A problematic situation migth occure when paying special attention to the areas on the border between two continents. Since the sliced data overlaps for a certain amount, there is redundand information. In case for the “places” layer shown in the image above, I merged all input datasets by the “Merge shapes layers” SAGA command in the Processing toolbox of QGIS. After that I could apply a cleaning algorithm to the dataset. This might not be practical (or even feasable) with very big layers, so there has to be found another solution.
To avoid this problem, one could split the planet file into regions by oneself and care to cut sharply.
I can recommend using the “continent split planet” way of importing OpenStreetMap data when not having access to a big server with loads of RAM and cpu-cores. The hassel of e.g. reapplying the same cartographic design to each of the continents individually is within limits, since there are only 7 (in case of the splits 8) of them.
Do you know what a “Schwarzplan” is? In English it is called “figure-ground diagram” and is a map showing all built areas as black and everything else in white colour (including the background). Here is an example of such a map for the area of Paris.
From such a map you can gain insights into many different aspects of urban structures. So it is for example possible to recognize hints of the age of parts of the city, their kind of reignship, their history of development, suspected density and many more. Furthermore, figure-ground diagrams have an aesthetically appealing effect and strongly underline the differences between different cities when comparing them.
Up until now, there was no atlas focussing on this kind of map which was sad . This might be due to the fact that one would have to get costly data about the buildings for each city individually But thanks to the OpenStreetMap Project I can present to you the atlas of figure-ground diagrams, a book called:
“Schwarzplan” is an atlas displaying figure-ground plans of 70 different cities all over the world together with some basic statistical information about their populations and extent on 152 pages made out of high quality glossy paper.
Since a week ago you can download the Upper Austria Quiz from the Google Play store: OÖ Quiz on Google Play
I always wanted to learn how to program mobile devices. During Christmas holidays the government of Upper Austria called for mobile apps using their OpenGovernmentalData. So, the chance was taken and Kathi and me started to design an Android app. Actually it is an hybrid app. This means that you develop your complete app as an HTML5 project and bundle it with a small server. The result is a valid android APK which behaves like a native app. The advantages are that the toolkit we used to generate the package (Apache Cordova) is capable of producing running binaries for a whole bunch of operating systems, including Windows 7, BlackBerry, Symbian, WebOS, Android and, if you can afford it, iOS. Sinc we can’t pay 100$ per year to be allowed to just push the Quiz to the AppStore, there is no version for iPhone.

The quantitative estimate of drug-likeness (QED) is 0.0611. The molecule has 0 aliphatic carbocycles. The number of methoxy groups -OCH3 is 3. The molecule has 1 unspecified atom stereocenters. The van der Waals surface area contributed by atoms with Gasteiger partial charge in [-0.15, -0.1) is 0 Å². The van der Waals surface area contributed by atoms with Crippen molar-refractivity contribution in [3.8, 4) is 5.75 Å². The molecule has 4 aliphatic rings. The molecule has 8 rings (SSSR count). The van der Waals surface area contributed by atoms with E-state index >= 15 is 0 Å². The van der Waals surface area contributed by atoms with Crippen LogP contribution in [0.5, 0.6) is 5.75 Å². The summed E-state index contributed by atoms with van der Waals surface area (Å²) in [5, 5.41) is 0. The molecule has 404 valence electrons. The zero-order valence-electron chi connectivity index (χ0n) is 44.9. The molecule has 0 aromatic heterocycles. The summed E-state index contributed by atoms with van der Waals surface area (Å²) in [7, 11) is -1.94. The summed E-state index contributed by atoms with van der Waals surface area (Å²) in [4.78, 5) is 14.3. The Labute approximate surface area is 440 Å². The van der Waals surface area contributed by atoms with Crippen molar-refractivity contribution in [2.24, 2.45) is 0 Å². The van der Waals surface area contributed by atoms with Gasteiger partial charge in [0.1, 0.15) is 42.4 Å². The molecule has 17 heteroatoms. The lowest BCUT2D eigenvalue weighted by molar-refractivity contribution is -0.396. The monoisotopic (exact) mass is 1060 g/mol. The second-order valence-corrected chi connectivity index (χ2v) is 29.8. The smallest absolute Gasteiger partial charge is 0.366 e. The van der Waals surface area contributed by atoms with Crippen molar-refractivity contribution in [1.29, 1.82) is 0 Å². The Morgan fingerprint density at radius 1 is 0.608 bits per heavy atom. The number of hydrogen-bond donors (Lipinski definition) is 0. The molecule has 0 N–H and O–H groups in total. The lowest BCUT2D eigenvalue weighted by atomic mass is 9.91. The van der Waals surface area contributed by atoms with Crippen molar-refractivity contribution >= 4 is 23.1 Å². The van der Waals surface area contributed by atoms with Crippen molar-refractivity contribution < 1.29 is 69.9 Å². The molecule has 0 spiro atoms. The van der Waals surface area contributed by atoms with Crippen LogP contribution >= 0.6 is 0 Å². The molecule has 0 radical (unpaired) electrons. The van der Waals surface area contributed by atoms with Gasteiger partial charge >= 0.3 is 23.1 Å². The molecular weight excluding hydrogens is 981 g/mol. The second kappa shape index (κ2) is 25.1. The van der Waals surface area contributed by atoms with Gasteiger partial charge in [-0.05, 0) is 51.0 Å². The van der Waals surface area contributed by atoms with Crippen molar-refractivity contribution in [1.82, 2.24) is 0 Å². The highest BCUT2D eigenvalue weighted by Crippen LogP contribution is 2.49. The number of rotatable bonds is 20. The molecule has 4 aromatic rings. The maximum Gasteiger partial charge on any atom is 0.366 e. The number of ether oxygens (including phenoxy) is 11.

Since we both own Android devices, the app is optimized for Android devices. Still, there were some difficulties. First, we had to decide on a framework. jQuery Mobile seemed to be a reasonable choice at that time since it is well known and I already are used to default jQuery. Next time, I will go with a toolkit supporting any kind of MVC architecture that avoides usage of HTML whenever possible. One of these would be e.g. Kendo UI. But we chose jQuery Mobile and stuck to it.
The size of the toolbar at the bottom was a perculiar problem: While it was easy to adjust the size of the font depending on different screen resolutions of different devices, the toolbar would not change its display height.
We decided that despite its fixed behaviour it will be usable in any case, even when being very small and optimized it for the lowest screen resolution we could find. This means the app runs on even very small devices.
The map background is variable in size and automatically adjusts to the display size.
The questions are generated out of OGD and OSM data. The most work was not to generate the questions which was mostly a case of combining a fixed phrase with a word describing a location, but to manually filter these questions for plausability. It just does not make any sense to let the quiz ask for a very small mountain which only a few people of Austria know by name themselves. The same goes with lakes – in this case we filtered by their area.
It was a fun project and I find myself playing the quiz which is a good sign. Kathi and me, we already have ideas to extend the OÖ Quiz and even have plans for a quite advanced second version with multiplayer support – it depends on our free time whether we will implement it or not.